A giant tidal wave hits a tiny Norwegian fjord town. A German comedy about neo-nazis. An extended puppet sex scene with full frontal dudity. All this and more awaited me at the 15th annual Transylvania Film Festival in Romania.
I may spend most of my time hanging out at music festivals, but lately have been dabbling in film festivals. The college city of Cluj hosts ten days of wall to wall films, musical acts, special events, and of course, a crew of drummers suspended from a crane. I was able to swing by for the first five days, but plan on hitting up the whole experience next year.
Open air in the square: By far the best viewing experience is outside under the stars at Unirii Square. With cool nights, no bugs, and plenty of beer, this is an ideal place to catch a flick.
The only issue is a severe lack of bathrooms, not usually a problem, but when you’re watching a Norwegian disaster movie (The Wave) about a fjord collapse that causes a tsunami (yes, that apparently could happen) it can get uncomfortable watching rushing walls of water for two hours.
Everything in English: I worried that my terrible lack of foreign language skills would limit the fun. Turned out not to be a problem. International movies all have both English and Romanian subtitles — although even in English I still don’t follow the German humor in Heil.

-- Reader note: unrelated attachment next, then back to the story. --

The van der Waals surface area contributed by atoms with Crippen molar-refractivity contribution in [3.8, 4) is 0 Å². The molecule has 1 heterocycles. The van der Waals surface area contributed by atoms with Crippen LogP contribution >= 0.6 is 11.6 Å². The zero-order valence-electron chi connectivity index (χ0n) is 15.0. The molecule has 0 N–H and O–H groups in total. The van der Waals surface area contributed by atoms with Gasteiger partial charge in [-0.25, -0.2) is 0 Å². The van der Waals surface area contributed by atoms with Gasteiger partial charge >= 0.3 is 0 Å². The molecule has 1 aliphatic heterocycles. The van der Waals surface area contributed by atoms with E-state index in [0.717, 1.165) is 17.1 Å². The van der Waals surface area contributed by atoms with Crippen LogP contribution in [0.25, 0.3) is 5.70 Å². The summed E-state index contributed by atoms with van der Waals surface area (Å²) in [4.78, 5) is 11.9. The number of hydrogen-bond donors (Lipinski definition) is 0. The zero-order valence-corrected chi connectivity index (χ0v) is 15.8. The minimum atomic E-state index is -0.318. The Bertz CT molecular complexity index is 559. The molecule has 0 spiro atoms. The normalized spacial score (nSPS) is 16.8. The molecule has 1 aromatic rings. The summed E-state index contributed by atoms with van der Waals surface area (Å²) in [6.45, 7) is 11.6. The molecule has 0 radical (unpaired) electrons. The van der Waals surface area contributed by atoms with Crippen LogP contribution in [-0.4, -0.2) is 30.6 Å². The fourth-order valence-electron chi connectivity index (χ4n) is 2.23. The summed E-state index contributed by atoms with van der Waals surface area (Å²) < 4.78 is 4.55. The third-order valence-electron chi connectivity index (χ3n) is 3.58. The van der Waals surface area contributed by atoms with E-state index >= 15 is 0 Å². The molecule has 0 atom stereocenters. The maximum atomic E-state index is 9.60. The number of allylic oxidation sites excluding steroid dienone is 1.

TIFF is super afforadable: The majority of movies cost $2-$3 USD per film. Popcorn is around $1.25. It’s a stellar deal. At that price you can see everything. Even a Dutch documentary about a Belgium filmmaker making a movie in Africa that your friend tricked you into watching. (50 Days in the Desert)
The unofficial panel discussions: Cluj is stuffed with sidewalk cafes, perfect to grab a drink and try to explain what you just saw to others. A few out of context quotes from movies I didn’t see:
“It’s a Polish movie about an 11 year old transvestite.”
“And then she fed her period to the wolf.”
“He was a bullfighter who wanted to be a fashion designer.”
“I didn’t know the sex between the two men would be so specific.”
Other movies I caught:
Anomalisa: From Charlie Kaufman, and unknown to me before entering, entirely consists of animated puppets. I left for a moment and came back into a full blown extended puppet sex scene.
Maggie’s Plan: It’s not a film festival unless you have an indie flick with Greta Gerwig. Something about having a baby.
Truman: Spanish/Argentian movie about death, dogs, and friendship. Excuse me, I suddenly have something in both my eyes.